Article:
Day 45 Balance after a fall

When you watch the Olympics there are athletes who balance on a narrow beam of wood.  I suppose I consider all gymnasts to be superhuman but for some reason I always marvel at those girls finding equilibrium on the thinnest of surfaces.   While I have no specific knowledge about any sporting competition, I suspect they are attempting to stabilize their body throughout the routine.  When they turn, spin and jump they are constantly monitoring their weight and something as simple as a turn of the wrist, the angle of the neck and exact placement of the hip makes the difference between finding balance and falling into disgrace.

I have felt a bit off center these last few months since the death of my father.  I get confused about his absence and feel uncontrollably emotional.  I almost selected a Father’s Day card in June.  And I find myself preparing to tell him things I think will amuse and entertain him.  I don’t believe there was anything specific left unsaid but I suppose I just miss him and wonder . . . all the things people wonder when grieving excruciating loss.   My Spiritual Director recently acknowledged the significance of this death by expressing the thought that our parents are “constellations in the universe of our lives.  They are fixed and reliable, like a star that identifies our location.”

Perhaps when a parent dies we lose our bearings, something shifts in our own personal galaxy and we feel like we are falling off the beam.   I suspect the aftermath of a death is a time in one’s life of lost balance but if I just remember the lessons my father taught me and apply those teachings slowly, carefully.  If I monitor subtle movements of emotion and the specific distribution of tears, memory and laughter I might find myself back on top.  Moving through the world like gymnast who leaps off a narrow strip of wood and lands perfectly on the surface of the earth.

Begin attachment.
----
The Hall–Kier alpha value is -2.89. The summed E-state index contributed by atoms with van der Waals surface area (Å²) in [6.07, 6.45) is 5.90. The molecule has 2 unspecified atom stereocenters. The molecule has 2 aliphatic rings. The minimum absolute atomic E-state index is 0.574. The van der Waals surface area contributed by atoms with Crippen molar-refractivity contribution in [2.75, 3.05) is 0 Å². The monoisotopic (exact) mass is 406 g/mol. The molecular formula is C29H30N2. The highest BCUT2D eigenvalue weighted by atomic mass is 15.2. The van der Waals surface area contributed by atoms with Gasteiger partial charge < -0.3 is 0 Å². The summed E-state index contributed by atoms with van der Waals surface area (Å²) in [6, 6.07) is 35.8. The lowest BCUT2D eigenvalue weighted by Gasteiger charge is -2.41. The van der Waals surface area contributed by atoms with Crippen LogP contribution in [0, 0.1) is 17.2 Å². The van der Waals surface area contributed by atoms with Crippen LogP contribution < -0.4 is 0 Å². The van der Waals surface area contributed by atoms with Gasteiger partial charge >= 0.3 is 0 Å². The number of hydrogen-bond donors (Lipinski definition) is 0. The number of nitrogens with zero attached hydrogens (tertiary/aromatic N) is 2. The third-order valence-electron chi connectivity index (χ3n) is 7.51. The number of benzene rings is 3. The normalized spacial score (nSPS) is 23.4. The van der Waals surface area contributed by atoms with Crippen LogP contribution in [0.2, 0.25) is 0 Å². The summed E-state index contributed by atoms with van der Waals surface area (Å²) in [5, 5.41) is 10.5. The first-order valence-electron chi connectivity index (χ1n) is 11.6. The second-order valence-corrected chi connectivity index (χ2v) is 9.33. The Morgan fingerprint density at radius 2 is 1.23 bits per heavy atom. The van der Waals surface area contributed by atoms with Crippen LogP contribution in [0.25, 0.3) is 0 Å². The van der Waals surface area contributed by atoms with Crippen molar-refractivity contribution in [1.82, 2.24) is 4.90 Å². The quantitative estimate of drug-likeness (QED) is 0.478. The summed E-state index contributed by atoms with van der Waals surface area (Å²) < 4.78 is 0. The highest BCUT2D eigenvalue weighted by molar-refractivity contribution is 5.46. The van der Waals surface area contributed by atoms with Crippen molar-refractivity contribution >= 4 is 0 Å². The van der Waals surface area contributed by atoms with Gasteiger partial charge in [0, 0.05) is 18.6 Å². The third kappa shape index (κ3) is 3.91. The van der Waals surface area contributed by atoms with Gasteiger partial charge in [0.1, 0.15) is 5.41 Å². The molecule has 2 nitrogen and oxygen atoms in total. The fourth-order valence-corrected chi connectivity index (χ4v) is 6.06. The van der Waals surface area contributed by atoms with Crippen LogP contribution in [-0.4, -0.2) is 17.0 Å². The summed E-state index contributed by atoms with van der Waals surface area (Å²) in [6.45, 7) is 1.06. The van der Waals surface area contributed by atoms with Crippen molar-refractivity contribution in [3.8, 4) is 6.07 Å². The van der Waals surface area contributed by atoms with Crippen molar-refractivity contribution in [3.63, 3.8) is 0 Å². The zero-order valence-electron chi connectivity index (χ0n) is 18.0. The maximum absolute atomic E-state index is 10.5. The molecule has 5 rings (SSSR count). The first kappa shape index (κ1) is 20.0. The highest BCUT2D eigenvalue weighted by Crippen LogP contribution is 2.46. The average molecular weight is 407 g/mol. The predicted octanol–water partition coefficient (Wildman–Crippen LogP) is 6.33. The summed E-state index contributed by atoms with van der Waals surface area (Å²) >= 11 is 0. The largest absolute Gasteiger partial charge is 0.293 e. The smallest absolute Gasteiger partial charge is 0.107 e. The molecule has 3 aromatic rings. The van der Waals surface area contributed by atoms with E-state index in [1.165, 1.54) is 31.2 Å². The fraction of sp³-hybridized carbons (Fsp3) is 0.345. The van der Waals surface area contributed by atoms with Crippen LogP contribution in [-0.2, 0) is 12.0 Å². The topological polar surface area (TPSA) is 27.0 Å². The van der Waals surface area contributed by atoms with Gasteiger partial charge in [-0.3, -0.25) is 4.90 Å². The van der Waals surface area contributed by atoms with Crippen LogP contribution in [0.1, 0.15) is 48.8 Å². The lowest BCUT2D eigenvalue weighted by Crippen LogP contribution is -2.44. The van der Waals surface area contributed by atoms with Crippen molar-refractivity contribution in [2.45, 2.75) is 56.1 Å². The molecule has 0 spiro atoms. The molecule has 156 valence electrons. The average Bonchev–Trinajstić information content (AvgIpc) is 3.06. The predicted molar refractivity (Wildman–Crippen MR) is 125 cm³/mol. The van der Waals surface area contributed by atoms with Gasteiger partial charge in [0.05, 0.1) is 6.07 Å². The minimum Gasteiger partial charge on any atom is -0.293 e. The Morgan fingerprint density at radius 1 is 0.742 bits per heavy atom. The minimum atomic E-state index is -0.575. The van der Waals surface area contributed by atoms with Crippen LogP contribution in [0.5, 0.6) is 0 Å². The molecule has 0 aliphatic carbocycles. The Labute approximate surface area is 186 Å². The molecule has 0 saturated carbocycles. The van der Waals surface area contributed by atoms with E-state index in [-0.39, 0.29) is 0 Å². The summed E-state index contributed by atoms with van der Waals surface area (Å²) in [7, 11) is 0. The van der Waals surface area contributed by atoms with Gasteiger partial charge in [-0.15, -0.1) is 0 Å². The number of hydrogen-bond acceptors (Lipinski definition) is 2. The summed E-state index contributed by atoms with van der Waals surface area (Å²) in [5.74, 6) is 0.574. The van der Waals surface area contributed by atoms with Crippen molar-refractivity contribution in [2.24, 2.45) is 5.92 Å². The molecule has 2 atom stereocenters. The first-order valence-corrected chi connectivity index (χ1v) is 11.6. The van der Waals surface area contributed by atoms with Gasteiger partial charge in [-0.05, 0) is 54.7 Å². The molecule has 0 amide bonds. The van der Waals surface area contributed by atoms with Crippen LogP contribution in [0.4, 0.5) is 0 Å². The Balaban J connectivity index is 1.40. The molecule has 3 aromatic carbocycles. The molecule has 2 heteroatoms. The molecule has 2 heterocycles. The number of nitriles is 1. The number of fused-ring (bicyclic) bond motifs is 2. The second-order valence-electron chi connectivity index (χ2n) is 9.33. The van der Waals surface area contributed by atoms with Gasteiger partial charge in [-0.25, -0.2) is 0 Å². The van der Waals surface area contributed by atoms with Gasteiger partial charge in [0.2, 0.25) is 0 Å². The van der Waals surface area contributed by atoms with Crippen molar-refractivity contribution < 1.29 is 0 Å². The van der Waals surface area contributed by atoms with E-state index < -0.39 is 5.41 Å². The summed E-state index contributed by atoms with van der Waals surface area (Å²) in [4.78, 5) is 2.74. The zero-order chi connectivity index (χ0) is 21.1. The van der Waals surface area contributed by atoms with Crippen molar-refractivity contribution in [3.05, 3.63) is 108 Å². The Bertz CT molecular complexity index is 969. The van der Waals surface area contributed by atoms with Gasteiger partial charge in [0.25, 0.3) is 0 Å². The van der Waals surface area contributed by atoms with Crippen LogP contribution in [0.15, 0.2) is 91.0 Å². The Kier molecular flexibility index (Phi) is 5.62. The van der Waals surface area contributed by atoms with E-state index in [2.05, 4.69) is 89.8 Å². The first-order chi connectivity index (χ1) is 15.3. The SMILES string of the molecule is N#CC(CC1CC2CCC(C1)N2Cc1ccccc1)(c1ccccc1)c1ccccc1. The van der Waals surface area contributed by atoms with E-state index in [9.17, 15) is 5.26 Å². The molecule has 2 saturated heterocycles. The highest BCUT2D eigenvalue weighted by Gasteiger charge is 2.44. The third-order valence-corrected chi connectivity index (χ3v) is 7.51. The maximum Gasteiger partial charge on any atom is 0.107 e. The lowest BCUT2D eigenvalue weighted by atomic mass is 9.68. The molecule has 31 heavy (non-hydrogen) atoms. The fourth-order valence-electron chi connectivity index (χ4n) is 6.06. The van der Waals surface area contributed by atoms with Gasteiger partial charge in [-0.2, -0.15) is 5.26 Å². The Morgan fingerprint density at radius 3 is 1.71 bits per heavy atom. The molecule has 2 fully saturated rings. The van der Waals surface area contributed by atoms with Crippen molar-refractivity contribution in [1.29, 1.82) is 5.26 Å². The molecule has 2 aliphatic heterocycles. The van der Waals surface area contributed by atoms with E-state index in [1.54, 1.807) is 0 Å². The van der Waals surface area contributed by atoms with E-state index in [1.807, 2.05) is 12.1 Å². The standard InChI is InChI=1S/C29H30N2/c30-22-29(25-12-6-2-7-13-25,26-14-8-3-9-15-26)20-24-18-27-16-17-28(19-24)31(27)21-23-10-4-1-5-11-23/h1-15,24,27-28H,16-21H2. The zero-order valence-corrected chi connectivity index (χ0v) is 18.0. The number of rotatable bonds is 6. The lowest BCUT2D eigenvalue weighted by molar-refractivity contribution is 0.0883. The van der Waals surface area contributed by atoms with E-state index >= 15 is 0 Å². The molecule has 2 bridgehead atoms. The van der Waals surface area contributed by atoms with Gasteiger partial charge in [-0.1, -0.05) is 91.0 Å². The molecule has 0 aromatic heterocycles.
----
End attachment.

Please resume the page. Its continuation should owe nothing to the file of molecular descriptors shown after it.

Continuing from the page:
You will weep and mourn while the world rejoices. 
You will grieve for a time
but your grief will be turned into joy. 
When a woman is in labor
she is sad that her time has come. 
When she has born her child,
she no longer remembers her pain f
or joy that a human being has been born into the world. 
In the same way you are sad for a time
but I shall see you again
and then your hearts will rejoice
will a joy no one can take from you.
This entry was posted in Catholic, Christianity, Dreams, family life, God, Jesus, Love and tagged , , , . Bookmark the permalink.

3 Responses to Day 45 Balance after a fall

  1. Virginia J. Martinet says:

    Beautifully said, Father. My step dad died at a young age, 55. My mom passed at age 63.
    Although, I was an adult;; wife and mother, I felt orphaned. Strange, yet obvious, that I would
    feel such a sense of abandonment when my life was so full. Sense I’ve reconnected with God
    through my faith, I no longer feel abandoned. I feel peaceful in the knowledge that we will be
    together again.

  2. Jim Heitzig says:

    Like you, I too have wanted to tell my mother and father things that I know they would be thrilled to hear or see. I remember their birthdays and anniversaries and wish them the best. I often wonder about them, what they are doing, how heaven is like and whether they see my deceased brother and son. Funny thing, though, I often talk to them, trying to find the balance now that they are not around anymore. And I continue to pray for them just like I always did before when they were around. Some times they seem closer than ever. And I pray every day for your ministry because of the balance it brings into my life every day.

  3. billgncs says:

    my dad died about thirteen years ago, and still some days something interesting happens and I pull out my phone to call him and tell him.

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